Resisting the Single Story in the Church
My Holy Week musings about change and transformation included thoughts about the change of season—from winter to spring—and encompassed familiar themes of lilies and new life emerging after the winter. Except, I was in South America, where the season was changing from summer to fall. I adjusted my thinking on these familiar and well-used Easter themes associated with the coming of spring and signs of new life we use during Easter. I noted for the first time the assumptions in these references and the ways in which the experiences of millions were excluded in the narratives used, even in hymns sung around the world. Inherent in the assumptions was a privileging of a particular part of the world and the experiences of a particular people.
There is diversity among us that is reflected in various ways, including religion, age, gender, race, sexual identification, heritage, culture, and geography. The history of the UCC is one that fosters great pride in the “firsts” accomplished by this denomination and their rootedness in justice. And yet, we have more work to do in honoring our commitments to seek a just world for all.
My experience was a reminder that colonization and its legacies of discrimination and marginalization of people wear many masks. Efforts to decolonize the church must address the multiplicity of diversities present yet excluded among us. These efforts must also bring truth to overturning years of devaluing and decrying the differences we experience in others. Easter imagery is one of many remnants of colonization present in the church. Our commitments to decolonize the church must be grounded in the truth of where the images of our hymnody and symbols associated with our spiritual truths come from and why these images persist. These commitments must be willing to eradicate these symbols and include the multiply layered stories in our churches and communities.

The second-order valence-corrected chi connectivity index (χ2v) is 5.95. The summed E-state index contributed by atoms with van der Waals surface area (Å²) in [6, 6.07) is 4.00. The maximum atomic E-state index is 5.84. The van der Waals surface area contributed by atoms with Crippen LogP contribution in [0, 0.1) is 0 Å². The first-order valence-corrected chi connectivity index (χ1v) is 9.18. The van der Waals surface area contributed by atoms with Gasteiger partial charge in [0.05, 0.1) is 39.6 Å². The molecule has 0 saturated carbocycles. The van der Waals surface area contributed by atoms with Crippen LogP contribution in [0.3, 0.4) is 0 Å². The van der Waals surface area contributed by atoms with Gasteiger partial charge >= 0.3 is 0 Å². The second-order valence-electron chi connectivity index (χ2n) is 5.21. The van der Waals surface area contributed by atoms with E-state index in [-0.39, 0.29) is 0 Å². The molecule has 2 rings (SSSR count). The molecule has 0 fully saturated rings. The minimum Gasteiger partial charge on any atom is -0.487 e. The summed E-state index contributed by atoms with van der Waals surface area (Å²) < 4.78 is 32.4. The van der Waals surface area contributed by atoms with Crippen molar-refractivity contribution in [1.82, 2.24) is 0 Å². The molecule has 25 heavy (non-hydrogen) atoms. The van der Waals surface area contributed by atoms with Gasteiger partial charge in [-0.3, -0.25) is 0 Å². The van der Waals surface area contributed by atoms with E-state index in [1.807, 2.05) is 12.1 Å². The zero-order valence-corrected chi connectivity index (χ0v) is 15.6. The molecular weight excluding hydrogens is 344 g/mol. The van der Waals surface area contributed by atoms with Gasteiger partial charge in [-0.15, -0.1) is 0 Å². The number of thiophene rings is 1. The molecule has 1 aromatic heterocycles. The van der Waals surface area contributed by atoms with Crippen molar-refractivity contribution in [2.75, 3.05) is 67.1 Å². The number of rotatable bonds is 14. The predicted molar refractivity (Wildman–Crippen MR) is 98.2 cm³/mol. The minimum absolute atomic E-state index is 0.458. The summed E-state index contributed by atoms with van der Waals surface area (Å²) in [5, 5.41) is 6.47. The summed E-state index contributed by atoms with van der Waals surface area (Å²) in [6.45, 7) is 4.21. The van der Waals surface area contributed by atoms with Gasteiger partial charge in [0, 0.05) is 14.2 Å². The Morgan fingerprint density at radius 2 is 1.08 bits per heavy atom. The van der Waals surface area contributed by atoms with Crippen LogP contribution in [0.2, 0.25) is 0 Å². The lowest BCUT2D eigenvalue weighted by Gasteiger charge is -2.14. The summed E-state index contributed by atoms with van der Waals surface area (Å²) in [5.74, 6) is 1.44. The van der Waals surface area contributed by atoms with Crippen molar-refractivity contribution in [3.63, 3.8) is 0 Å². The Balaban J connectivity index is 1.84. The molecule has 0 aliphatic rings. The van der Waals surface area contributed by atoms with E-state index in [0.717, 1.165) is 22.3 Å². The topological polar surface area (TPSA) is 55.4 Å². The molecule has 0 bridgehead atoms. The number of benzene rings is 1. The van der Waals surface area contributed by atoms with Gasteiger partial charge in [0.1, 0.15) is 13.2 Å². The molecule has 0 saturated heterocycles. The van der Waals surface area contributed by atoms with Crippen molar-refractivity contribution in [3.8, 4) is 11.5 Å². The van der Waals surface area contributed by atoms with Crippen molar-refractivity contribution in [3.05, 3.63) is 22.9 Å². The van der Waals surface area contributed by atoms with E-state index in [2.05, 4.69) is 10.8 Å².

Author Chimamanda Ngozi Adichie warned of The Danger of a Single Story, noting that hearing only one story about another person or country heightens the risk of misunderstanding. We live with the danger of a single story—limitations to our thinking amplified by being closed to the experiences of others. The single story produces and reinforces stereotypes. A single story is always present among us as an obstacle to the justice we seek in the world. We must be willing to hear the stories of those who are around us and expand our consciousness, emancipating ourselves from mental slavery.
Colonization and patriarchy are the products of single stories, as are the myriad social ills we see in the world around us which place people on the margins of society and trample their human rights and dignity. Adichie notes: “The consequence of a single story is this: It robs people of their dignity.”
My Easter reflection was impacted by the countries I visited, places where the changes of the season were different from where I currently live. Easter for me is no longer only about the change in season from winter to spring. The transformation present in the season is also about spring changing to summer, and as a child of the Caribbean I was reminded that Easter in Jamaica was experienced in the context of no obvious season change. Easter was about the changes in the flora, the shifts in the breezes, the presence of rain. I was reminded there is more than one way to experience the joys of living and more symbols besides those of the global north that speak to the power of the resurrection, the possibilities of transformation, and the joy of God’s love.
ABOUT THE AUTHOR
Karen Georgia A. Thompson is the Associate General Minister for Wider Church Ministries & Operations and Co-Executive for Global Ministries for the United Church of Christ.
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